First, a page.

College is a time for gaining new skills, making lasting friendships and discovering your direction in life. It’s also an excellent time to begin establishing credit. Here’s what you need to know to establish credit scores that will bring lasting benefits.
Credit scores 101
Lenders use credit scores as a measure of your creditworthiness, or how likely you are to pay back money that you borrow. Each of the three major credit bureaus (Experian, TransUnion and Equifax) use information they gather about how you pay your bills to calculate a three-digit score, which may range from about 300 to 850.
These three scores may differ slightly from one another because the bureaus each has its own unique formulas. But they’re all based on these factors:
- Payment history: Do you pay your bills on time?
- Length of credit history: A good track record is important, and a lack of history is considered about as risky as a poor one.
- Credit utilization: This is the ratio of how much you owe compared with the amount of credit extended to you.
- New credit: Opening a lot of new accounts over a short period can hurt your score.
- Credit types: A mix of debt types raises scores.
Why worry about credit now?
When you apply for financing, credit scores are a strong factor in the approval process. But these scores don’t just determine a yes or no answer; high scores result in lower credit card and loan interest rates as well as reduced costs for points and fees. The impact becomes really apparent with larger loans such as mortgages, where top scores can translate to tens of thousands of dollars in additional buying power.
Even if financing isn’t a concern just yet, lenders aren’t the only ones watching your credit scores. Landlords and insurance companies also check credit, so low scores could cost you that dream apartment — while having excellent credit could get you a sweet discount on your insurance. Credit scores can also affect which cell phone plans you’re offered, whether a cash deposit is required for utility hookups and even what you’ll pay for your next vacation.
Getting that first credit card
Responsible credit card use is one of the best ways to establish good credit. The challenge is that many major credit cards require solid credit for approval. Financial institutions like West Community Credit Union might be willing to grant major credit cards to college students under age 21 if they can prove they have the means to pay, or can get a co-signer to back them.
Another possibility is to become an authorized user on the credit card of a family member or significant other who you know has a good credit record. When you’re an authorized user, you have access to a credit card and the payment history will show up on your credit record, allowing you to establish credit.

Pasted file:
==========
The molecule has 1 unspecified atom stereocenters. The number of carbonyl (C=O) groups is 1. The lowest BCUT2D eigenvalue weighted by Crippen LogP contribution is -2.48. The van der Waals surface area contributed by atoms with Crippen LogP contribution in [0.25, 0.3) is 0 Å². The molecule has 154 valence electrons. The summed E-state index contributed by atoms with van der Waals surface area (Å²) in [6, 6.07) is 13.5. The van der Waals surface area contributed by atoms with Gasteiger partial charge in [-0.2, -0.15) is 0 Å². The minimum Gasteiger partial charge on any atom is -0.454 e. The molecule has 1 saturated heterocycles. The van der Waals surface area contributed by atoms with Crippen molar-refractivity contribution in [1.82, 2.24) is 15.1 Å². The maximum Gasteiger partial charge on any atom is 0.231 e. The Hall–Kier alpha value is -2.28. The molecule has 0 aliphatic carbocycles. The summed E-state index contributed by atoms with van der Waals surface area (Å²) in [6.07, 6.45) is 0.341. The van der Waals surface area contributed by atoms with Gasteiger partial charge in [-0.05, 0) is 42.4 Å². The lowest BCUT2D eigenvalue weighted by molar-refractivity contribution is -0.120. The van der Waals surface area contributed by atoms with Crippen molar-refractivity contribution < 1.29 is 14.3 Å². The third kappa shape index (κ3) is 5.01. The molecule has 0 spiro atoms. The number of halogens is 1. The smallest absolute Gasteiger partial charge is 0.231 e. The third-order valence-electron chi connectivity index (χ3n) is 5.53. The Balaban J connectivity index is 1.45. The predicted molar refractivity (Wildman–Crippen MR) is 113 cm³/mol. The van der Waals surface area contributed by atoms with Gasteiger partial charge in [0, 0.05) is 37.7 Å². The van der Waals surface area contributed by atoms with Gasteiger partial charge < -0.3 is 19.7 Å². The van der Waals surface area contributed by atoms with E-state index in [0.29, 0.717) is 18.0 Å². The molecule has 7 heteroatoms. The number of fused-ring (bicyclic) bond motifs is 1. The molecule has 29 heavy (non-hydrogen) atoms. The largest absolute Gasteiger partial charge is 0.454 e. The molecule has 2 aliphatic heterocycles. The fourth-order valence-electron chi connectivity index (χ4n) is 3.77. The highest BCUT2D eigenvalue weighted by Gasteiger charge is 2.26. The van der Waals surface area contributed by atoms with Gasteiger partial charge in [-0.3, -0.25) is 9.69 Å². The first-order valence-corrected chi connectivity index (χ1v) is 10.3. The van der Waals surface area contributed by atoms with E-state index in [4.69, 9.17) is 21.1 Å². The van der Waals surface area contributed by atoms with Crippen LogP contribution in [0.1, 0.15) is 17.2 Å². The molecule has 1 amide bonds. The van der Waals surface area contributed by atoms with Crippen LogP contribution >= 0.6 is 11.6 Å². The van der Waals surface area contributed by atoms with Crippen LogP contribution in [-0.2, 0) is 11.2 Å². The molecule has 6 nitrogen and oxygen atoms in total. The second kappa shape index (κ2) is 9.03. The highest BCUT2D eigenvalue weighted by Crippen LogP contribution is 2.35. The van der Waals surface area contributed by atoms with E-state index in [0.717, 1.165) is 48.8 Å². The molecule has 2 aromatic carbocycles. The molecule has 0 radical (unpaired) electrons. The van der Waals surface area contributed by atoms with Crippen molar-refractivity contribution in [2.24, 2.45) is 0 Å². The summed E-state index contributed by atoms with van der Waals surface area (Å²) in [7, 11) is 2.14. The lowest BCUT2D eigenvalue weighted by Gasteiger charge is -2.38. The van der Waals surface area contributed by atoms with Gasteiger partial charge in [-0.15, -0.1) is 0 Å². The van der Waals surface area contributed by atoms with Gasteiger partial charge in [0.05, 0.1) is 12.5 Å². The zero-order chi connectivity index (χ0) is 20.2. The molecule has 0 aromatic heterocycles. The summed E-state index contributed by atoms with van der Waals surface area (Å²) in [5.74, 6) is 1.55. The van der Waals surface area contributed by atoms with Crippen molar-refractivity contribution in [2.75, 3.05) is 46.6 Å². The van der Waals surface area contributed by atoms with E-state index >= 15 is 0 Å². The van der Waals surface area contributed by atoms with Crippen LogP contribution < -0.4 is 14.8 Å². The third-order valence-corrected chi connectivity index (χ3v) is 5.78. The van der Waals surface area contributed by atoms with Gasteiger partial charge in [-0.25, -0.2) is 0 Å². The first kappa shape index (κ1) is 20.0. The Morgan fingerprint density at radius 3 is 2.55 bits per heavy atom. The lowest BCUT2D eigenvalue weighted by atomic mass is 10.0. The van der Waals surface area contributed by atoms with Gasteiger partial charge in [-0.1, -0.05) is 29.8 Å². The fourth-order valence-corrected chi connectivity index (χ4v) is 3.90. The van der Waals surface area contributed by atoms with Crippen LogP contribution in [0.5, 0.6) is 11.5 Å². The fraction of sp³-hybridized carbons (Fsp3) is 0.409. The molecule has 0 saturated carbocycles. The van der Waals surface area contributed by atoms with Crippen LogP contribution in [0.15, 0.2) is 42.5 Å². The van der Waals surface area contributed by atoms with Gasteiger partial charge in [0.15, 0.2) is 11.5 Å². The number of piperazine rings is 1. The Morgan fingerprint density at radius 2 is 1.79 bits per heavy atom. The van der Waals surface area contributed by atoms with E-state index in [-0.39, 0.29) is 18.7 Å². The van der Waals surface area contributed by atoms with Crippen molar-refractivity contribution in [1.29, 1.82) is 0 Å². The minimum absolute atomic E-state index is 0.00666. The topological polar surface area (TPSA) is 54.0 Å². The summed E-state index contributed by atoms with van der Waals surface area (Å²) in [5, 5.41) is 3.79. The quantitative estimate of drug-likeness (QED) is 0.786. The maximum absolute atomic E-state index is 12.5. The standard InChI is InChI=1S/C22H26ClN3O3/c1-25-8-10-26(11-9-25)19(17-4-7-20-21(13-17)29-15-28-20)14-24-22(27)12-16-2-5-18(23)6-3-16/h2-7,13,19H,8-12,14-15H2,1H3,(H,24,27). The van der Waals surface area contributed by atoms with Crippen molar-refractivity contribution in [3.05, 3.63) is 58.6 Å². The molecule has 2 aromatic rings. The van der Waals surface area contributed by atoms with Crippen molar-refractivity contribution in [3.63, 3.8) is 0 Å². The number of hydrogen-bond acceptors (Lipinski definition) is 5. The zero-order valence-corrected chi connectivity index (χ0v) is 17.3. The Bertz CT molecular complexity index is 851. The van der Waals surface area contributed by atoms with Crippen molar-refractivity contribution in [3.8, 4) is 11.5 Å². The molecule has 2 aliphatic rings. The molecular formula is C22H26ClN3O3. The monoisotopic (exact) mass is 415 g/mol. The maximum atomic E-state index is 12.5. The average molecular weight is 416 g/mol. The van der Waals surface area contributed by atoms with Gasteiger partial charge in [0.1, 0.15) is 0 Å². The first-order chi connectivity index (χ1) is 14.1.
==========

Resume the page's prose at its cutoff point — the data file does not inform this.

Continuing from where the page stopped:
Raising scores with loans
If you happen to have a student loan, the upside is that it’s another effective way to build good credit, and today’s low rates and generous repayment terms help make these loans an affordable option. Keep in mind, though, that it only makes sense to take out a student loan if you actually need it to pay for your education.
Small, secured auto or personal loans also work to establish credit. These loans require an amount equal to the funds borrowed to remain on deposit.
Earn your best scores
Smart financial habits will significantly boost your credit scores during your college years and beyond:
- Pay all bills on time: If necessary, set up text reminders or automatic payments.
- Keep balances low: Aim to charge no more than 30% of your available credit.
- Diversify: Credit bureaus like a healthy mix of debt, which might include a credit card, student loan and retailer installment payment plan.
- Limit inquiries: Since multiple credit checks in a brief can lower your scores, don’t apply for more credit than necessary. Be aware that other activities like renting a car or applying for an apartment may also trigger credit inquiries.
Just as you watch your GPA, it’s wise to monitor credit regularly to catch any problems that might get in the way of rising scores. The law entitles you to one free, detailed credit report from each of the bureaus annually, which can be ordered online at AnnualCreditReport.com or by calling 1-877-FACTACT. Credit union members can view their daily updated credit score for free within Online and Mobile Banking.
Accurate knowledge, sound financial habits and an early start can lead to a lifetime of stellar credit. The access to top financing, housing, jobs and little extras this brings can help you enjoy a life experience that’s well above average.